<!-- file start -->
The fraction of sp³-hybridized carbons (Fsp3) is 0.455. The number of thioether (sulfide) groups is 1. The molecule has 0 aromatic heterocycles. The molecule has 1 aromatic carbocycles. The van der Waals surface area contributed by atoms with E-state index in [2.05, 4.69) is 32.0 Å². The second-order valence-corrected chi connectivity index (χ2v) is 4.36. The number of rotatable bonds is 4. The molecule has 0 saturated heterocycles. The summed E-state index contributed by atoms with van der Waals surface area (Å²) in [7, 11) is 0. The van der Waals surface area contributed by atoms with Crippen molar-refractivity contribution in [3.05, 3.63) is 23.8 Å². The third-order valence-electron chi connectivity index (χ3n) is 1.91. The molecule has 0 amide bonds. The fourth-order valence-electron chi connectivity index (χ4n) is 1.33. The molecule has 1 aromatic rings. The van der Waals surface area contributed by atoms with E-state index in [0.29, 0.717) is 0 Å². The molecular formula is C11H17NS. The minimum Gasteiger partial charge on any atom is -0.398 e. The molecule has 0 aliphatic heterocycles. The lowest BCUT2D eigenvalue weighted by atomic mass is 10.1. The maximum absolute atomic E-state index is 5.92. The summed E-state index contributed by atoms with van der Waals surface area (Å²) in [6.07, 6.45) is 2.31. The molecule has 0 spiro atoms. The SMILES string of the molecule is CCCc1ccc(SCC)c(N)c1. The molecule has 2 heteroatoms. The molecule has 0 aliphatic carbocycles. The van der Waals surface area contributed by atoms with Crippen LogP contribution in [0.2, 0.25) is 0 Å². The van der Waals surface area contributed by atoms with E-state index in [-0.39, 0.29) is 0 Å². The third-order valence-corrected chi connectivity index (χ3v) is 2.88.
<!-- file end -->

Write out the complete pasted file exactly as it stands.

The fraction of sp³-hybridized carbons (Fsp3) is 0.455. The number of thioether (sulfide) groups is 1. The molecule has 0 aromatic heterocycles. The molecule has 1 aromatic carbocycles. The van der Waals surface area contributed by atoms with E-state index in [2.05, 4.69) is 32.0 Å². The second-order valence-corrected chi connectivity index (χ2v) is 4.36. The number of rotatable bonds is 4. The molecule has 0 saturated heterocycles. The summed E-state index contributed by atoms with van der Waals surface area (Å²) in [7, 11) is 0. The van der Waals surface area contributed by atoms with Crippen molar-refractivity contribution in [3.05, 3.63) is 23.8 Å². The third-order valence-electron chi connectivity index (χ3n) is 1.91. The molecule has 0 amide bonds. The fourth-order valence-electron chi connectivity index (χ4n) is 1.33. The molecule has 1 aromatic rings. The van der Waals surface area contributed by atoms with E-state index in [0.29, 0.717) is 0 Å². The molecular formula is C11H17NS. The minimum Gasteiger partial charge on any atom is -0.398 e. The molecule has 0 aliphatic heterocycles. The lowest BCUT2D eigenvalue weighted by atomic mass is 10.1. The maximum absolute atomic E-state index is 5.92. The summed E-state index contributed by atoms with van der Waals surface area (Å²) in [6.07, 6.45) is 2.31. The molecule has 0 spiro atoms. The SMILES string of the molecule is CCCc1ccc(SCC)c(N)c1. The molecule has 2 heteroatoms. The molecule has 0 aliphatic carbocycles. The van der Waals surface area contributed by atoms with Crippen LogP contribution in [0.2, 0.25) is 0 Å². The van der Waals surface area contributed by atoms with E-state index in [-0.39, 0.29) is 0 Å². The third-order valence-corrected chi connectivity index (χ3v) is 2.88.